For example, there are not enough Nows between now and the end of the summer to help me get all my thoughtful baby gift thank yous written; not enough Nows to serve ketchup in dining-room-table-worthy containers rather than the cold, half-used Heinz 57 bottle; not even enough Nows to put on matching shoes to go out to lunch with my husband – Just yesterday, I got home, kicked off my heels, and realized I’d gone out about town wearing one black sandal, and one brown one. So much for thinking I had it all together.

But I revel in the Nows I do have: stolen moments with my good friend Mac, the time between feedings when I can give Ivy some much-needed love, the presence of mind to pick up a freelance job (hip hip!) and complete it on time (hooray!). Most of all, I am grateful that some of my cherished Nows are not when Claire is sleeping, but when she is awake, because the power of Now truly rests in balancing two worlds well: mine, so full, exhausting and complex, and hers, as simple as the smile she shares with me.

Fueling the Rocket

This past December, when Claire was just a kick and a dream, I met with two artist mentors, Tom and Beverly Key. I was feeling pretty crummy about my pregnancy brain at the time, and nervous about my writing career as a whole, and asked them what I should do. Tom told me, simply, to “fuel the rocket.” By this, he meant to read, to find inspiration in others’ work so that when the time came for my writing to launch I would have a sort of literary reserve from which to draw.

Over the past eight weeks, I have taken Tom’s advice to heart. I have been reading like I’ve never read before, and not just children’s books – although there are some quite delightful children’s books out there – but good magazines, especially The New Yorker and Poets and Writers. I love The New Yorker because its nonfiction is so alive, so juicy, so balanced and smart. Poets and Writers, on the other hand, makes me feel I’ve still got one foot in the literary world. It also makes me feel as though I am still in school, which, in a way, I am.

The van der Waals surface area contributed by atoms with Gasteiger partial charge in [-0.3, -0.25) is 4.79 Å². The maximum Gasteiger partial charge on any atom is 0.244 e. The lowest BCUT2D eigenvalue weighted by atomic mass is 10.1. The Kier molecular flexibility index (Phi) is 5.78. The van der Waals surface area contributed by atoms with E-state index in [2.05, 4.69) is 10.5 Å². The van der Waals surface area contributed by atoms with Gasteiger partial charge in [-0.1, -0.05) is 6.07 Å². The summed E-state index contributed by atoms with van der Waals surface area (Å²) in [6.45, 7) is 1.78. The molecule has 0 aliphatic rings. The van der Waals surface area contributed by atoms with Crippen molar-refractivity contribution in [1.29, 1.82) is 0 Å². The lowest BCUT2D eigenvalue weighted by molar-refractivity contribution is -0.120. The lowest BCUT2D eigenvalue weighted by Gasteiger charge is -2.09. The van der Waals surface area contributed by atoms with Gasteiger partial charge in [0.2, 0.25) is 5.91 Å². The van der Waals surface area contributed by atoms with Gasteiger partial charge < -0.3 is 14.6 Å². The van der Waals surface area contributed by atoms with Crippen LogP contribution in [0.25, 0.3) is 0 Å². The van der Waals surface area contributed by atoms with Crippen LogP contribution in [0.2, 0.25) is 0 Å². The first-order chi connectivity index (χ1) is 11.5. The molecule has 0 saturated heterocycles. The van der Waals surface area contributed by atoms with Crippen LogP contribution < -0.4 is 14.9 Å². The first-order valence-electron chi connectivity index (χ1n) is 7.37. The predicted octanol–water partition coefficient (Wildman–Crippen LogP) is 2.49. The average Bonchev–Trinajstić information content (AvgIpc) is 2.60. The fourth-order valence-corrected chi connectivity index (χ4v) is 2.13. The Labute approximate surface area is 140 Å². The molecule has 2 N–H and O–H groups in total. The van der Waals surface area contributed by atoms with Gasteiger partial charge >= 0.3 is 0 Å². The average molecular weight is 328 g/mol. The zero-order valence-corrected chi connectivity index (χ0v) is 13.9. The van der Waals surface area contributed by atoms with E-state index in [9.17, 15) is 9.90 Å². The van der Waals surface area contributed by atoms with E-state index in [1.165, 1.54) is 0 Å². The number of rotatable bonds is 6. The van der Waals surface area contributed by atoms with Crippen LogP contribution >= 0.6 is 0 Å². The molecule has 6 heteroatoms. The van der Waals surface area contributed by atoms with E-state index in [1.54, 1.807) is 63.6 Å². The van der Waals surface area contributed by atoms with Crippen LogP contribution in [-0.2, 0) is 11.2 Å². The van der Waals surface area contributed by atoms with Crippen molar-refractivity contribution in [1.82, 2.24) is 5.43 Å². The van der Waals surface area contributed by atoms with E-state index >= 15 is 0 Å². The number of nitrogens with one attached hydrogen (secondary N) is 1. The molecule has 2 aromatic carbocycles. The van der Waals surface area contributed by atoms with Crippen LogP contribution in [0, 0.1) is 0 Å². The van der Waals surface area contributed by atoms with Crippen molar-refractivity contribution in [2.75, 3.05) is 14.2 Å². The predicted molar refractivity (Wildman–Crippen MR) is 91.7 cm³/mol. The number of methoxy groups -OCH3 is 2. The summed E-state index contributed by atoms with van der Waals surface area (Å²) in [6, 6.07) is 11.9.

In the March/April issue of Poets and Writers, the poet Mark Doty writes about veracity and memoir. Doty gives the subject a fresh glance, and it is one of the most beautifully written meditations on honesty that I’ve read. But what really touched me was a moment in the essay’s conclusion.

Doty writes about going to a children’s museum in Memphis called the Pink Palace when he was small: “The best exhibit was a tree that had somehow moved indoors. It was huge, at least to me, and dwelt behind a wall pierced with dozens of tiny doors. I could open the doors at ground level myself, and look into whatever scene lay around the roots of the tree: mushrooms, ferns, a stuffed fox. My father would have to lift me up to look into the other doors, and that is one of my best memories of him, the tenderness implicit in holding your son up into the air so he could see.”

As I have been muddling through the first several weeks of motherhood, Doty’s final sentence resonated with me. It captured – in a way I am only now beginning to discover – all that I hope to give Claire: a window through which she can see the world and interpret it for herself. But it also reminded me of my own unique purpose here as her mother. If I am expected to teach Claire new things, to revel in and reflect upon the mysteries and the beauty and the hardship of the world with her, then I must also always be learning.

At first, I wondered if it were all right to spend Claire’s feeding times reading – if she would sense that I was absorbed in something other than her sweet blue eyes – but she doesn’t seem to care. Besides, a steady diet of sound writing is as imperative to me as milk is to her, and this, I think, is the most important thing I’ve learned in the last eight weeks: good mothering means that the mother cares for herself as well as her child.

Yesterday, I went on a swimming expedition in arctic waters; today, I’m in Bengal, tracking tigers. Reading, which once felt like a leisurely, selfish indulgence, now serves a new purpose: it gives me arms with which to raise Claire up, so she can see. It’s exciting to think of all the things she and I will discover together, of the tenderness implicit in that, and how our worlds, big and small, will inform each other.

** My presence on the blog will still probably be pretty sporadic for a while, but not because I want it to be. I’m tutoring through the end of this semester which takes most of the free time I’ve got during the day, but I’ll get back into the rhythm of what Andrew calls “the old life” sometime soon. Thanks for your patience and, as always, for reading!**